In the Revised Common Lectionary‘s readings for the nineteenth Sunday after Pentecost we encounter an odd juxtaposition of texts. With the psalmist, we express wonder at God’s providence: “What is man that thou art mindful of him?” (Ps 8:5) In the letter to Hebrews, we’re reminded that Jesus, our great high priest, has spoken God’s providential word to us (Heb 1:2), and advocates before the Father on our behalf (Heb 2:12). But then, when we turn to that Word, when we turn to receive with gladness this good news, we find there a teaching about divorce (Mark 10:11). It’s a difficult, perhaps painful teaching from Jesus because many of us are divorced, are children of divorce, or worry that our marriages may be heading for divorce. And some of us aren’t married at all. We are tempted to set Jesus’ Word aside, to declare it irrelevant in our time, or to find clever ways to say it does not pertain to us. But faith proclaims that this is God’s Word to us. Our task then, is to ask “how are we to see Jesus’ rejection of divorce for the purpose of remarrying as good news?”
Let’s note at the outset that there is a crucial difference between what the world calls marriage and that Christian vocation that priests bless in the sacrament of holy matrimony. The former is a secular creation, an institution of the state having to do with the sharing of property. What the world means by marriage today is frankly not much different than the ability to hold property in partnership with joint rights of survivorship. The tragic truth is that marriage is for many not much more than a limited liability corporation, an LLC. But, for the church, holy marriage is a vocation into which some (not all) are called. It is a divine gift, a means of grace by which God sustains the Church in our mission of teaching the world how to live in holy friendship with God and each other.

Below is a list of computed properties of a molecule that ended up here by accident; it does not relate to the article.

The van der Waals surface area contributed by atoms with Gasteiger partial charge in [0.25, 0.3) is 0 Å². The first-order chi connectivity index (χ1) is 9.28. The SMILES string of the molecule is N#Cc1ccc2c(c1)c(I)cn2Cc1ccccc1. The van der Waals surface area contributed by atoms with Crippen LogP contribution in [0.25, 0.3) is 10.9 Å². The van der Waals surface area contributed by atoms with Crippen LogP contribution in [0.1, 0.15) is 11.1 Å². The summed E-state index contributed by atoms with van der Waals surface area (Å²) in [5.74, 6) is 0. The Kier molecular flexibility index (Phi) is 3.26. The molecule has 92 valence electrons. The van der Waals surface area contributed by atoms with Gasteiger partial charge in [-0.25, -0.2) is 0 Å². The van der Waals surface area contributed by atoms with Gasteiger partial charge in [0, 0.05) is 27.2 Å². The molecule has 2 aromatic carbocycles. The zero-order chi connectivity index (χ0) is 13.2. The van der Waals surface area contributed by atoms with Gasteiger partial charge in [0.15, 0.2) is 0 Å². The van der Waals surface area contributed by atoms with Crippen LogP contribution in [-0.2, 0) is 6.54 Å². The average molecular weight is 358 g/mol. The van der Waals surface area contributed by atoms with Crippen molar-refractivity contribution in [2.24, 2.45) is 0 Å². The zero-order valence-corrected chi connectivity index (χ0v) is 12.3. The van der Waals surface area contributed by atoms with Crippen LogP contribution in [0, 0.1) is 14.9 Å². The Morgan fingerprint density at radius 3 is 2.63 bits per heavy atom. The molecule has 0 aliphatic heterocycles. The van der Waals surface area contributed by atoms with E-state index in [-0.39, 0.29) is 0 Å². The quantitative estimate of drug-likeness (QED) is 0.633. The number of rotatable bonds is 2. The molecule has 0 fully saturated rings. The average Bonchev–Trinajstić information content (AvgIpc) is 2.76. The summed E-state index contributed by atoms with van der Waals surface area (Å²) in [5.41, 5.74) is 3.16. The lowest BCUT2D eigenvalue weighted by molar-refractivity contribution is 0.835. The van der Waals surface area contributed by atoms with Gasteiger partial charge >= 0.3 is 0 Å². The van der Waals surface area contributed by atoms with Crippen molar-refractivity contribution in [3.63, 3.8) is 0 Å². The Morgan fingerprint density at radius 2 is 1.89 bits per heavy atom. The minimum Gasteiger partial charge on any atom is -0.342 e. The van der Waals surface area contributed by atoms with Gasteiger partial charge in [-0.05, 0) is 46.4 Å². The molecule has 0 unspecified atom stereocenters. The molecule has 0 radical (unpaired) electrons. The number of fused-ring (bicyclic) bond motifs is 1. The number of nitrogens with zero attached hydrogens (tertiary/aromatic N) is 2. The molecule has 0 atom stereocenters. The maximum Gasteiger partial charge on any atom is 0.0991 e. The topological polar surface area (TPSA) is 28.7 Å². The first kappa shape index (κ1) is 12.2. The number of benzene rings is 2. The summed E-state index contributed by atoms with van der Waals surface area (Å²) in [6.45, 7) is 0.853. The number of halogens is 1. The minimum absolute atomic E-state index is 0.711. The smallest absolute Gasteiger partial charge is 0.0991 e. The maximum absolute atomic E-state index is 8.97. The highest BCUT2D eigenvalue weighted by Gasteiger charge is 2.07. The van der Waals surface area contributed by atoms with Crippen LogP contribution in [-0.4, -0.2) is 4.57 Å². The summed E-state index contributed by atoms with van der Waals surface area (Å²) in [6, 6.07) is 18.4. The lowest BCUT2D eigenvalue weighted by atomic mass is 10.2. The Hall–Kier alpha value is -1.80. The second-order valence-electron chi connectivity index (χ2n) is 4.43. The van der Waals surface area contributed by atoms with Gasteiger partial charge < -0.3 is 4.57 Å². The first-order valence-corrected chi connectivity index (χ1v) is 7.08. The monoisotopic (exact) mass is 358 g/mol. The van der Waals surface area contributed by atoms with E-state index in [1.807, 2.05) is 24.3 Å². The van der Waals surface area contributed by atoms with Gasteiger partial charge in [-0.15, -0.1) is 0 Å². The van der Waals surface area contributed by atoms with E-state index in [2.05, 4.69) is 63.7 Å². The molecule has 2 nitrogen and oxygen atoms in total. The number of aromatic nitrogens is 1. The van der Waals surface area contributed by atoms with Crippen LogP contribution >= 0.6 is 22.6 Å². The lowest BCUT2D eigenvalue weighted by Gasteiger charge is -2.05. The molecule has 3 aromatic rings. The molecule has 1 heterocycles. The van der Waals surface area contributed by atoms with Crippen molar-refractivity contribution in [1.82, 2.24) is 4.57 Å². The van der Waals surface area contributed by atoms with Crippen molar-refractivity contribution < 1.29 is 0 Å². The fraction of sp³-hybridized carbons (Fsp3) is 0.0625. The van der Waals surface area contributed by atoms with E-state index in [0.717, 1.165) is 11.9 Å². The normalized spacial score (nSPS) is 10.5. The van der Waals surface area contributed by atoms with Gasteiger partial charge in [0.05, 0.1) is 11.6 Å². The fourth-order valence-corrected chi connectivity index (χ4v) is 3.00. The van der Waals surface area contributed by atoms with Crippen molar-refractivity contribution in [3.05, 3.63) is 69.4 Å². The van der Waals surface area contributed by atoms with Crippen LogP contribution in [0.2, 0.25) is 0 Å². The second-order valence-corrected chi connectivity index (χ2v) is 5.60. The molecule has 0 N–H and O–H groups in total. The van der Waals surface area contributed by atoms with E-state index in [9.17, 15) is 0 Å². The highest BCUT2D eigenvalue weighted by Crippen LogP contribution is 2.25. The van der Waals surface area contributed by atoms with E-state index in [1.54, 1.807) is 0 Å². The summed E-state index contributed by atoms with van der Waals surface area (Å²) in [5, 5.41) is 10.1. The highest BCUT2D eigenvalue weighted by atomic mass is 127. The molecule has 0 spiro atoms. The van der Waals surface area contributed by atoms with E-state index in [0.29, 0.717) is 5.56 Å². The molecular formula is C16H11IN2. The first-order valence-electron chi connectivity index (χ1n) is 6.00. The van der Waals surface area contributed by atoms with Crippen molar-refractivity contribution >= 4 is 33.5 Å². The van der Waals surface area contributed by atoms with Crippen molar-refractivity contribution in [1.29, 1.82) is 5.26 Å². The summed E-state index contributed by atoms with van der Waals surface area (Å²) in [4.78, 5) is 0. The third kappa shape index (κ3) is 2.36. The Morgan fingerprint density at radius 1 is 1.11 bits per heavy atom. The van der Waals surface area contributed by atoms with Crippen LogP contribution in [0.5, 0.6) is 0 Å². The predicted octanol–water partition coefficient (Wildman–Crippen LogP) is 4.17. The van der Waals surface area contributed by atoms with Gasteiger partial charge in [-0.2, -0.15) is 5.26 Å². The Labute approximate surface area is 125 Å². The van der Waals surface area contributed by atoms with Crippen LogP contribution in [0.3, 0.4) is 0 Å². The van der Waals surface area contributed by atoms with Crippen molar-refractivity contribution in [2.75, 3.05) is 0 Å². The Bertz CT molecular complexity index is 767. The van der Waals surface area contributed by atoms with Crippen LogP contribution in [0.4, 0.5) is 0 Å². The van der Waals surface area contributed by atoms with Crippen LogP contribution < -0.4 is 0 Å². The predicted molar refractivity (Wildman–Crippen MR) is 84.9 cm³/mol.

And therefore it is for us a sacrament, a living, ongoing sacrament. Not the ritual itself so much as the common life the couple promises to share. Their common life in Christ is a sacrament to the extent they love one another according to their vows. Holy marriage is a sacrament because it both signifies and enacts God’s love. Two people promise God that they will strive to love each other in the unconditional way that God loves us so that the Church comprehends the content of the love we are to embody. We don’t know what fidelity is unless we see it. We don’t know what forgiveness is unless we see it. We don’t know what charity is unless we see it.
So holy marriage is a communal act that happens within our Eucharistic circle. It is not a private act of the couple, but a divine act that is, ultimately, more about our mission as Israel than about the romance of the couple, and therefore filled with eternal purpose. It is a sign in which we promise God that we will be channels of grace to our beloved in the same way that Christ is grace for us – which is to say that we promise to be present to our beloved because of who God is and because of who we are – and not because of who our beloved turns out to be. We promise God – in advance of the actualization of our life together – to be that channel of grace in gratitude to God for the new identity we’ve been given – the identity of one who knows what forgiveness is and therefore has the possibility and the promise of performing it. That’s the kind of love we receive from God, and that is the kind of love we promise to strive toward, knowing full well we will fail – at times. And at such times of failure we rely on – and imitate – God’s own forgiveness as we continue to walk in the covenant God created.